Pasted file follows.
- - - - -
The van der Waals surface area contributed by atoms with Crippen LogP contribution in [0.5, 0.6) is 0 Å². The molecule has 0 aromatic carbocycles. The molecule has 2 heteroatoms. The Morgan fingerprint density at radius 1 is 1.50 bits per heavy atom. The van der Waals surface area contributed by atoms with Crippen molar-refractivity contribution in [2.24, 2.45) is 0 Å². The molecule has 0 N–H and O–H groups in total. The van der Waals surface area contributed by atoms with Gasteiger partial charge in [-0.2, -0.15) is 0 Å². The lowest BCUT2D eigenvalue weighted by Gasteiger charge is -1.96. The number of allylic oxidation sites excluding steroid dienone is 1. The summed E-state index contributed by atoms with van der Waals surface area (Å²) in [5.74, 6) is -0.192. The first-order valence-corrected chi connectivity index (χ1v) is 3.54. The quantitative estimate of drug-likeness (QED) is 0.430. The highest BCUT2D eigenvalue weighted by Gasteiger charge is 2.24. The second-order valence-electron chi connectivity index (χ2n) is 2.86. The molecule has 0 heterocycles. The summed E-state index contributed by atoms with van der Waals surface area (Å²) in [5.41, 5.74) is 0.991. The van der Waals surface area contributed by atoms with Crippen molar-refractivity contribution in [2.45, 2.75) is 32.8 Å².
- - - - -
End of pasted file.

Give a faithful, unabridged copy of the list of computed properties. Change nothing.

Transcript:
The van der Waals surface area contributed by atoms with Crippen LogP contribution in [0.5, 0.6) is 0 Å². The molecule has 0 aromatic carbocycles. The molecule has 2 heteroatoms. The Morgan fingerprint density at radius 1 is 1.50 bits per heavy atom. The van der Waals surface area contributed by atoms with Crippen molar-refractivity contribution in [2.24, 2.45) is 0 Å². The molecule has 0 N–H and O–H groups in total. The van der Waals surface area contributed by atoms with Gasteiger partial charge in [-0.2, -0.15) is 0 Å². The lowest BCUT2D eigenvalue weighted by Gasteiger charge is -1.96. The number of allylic oxidation sites excluding steroid dienone is 1. The summed E-state index contributed by atoms with van der Waals surface area (Å²) in [5.74, 6) is -0.192. The first-order valence-corrected chi connectivity index (χ1v) is 3.54. The quantitative estimate of drug-likeness (QED) is 0.430. The highest BCUT2D eigenvalue weighted by Gasteiger charge is 2.24. The second-order valence-electron chi connectivity index (χ2n) is 2.86. The molecule has 0 heterocycles. The summed E-state index contributed by atoms with van der Waals surface area (Å²) in [5.41, 5.74) is 0.991. The van der Waals surface area contributed by atoms with Crippen molar-refractivity contribution in [2.45, 2.75) is 32.8 Å².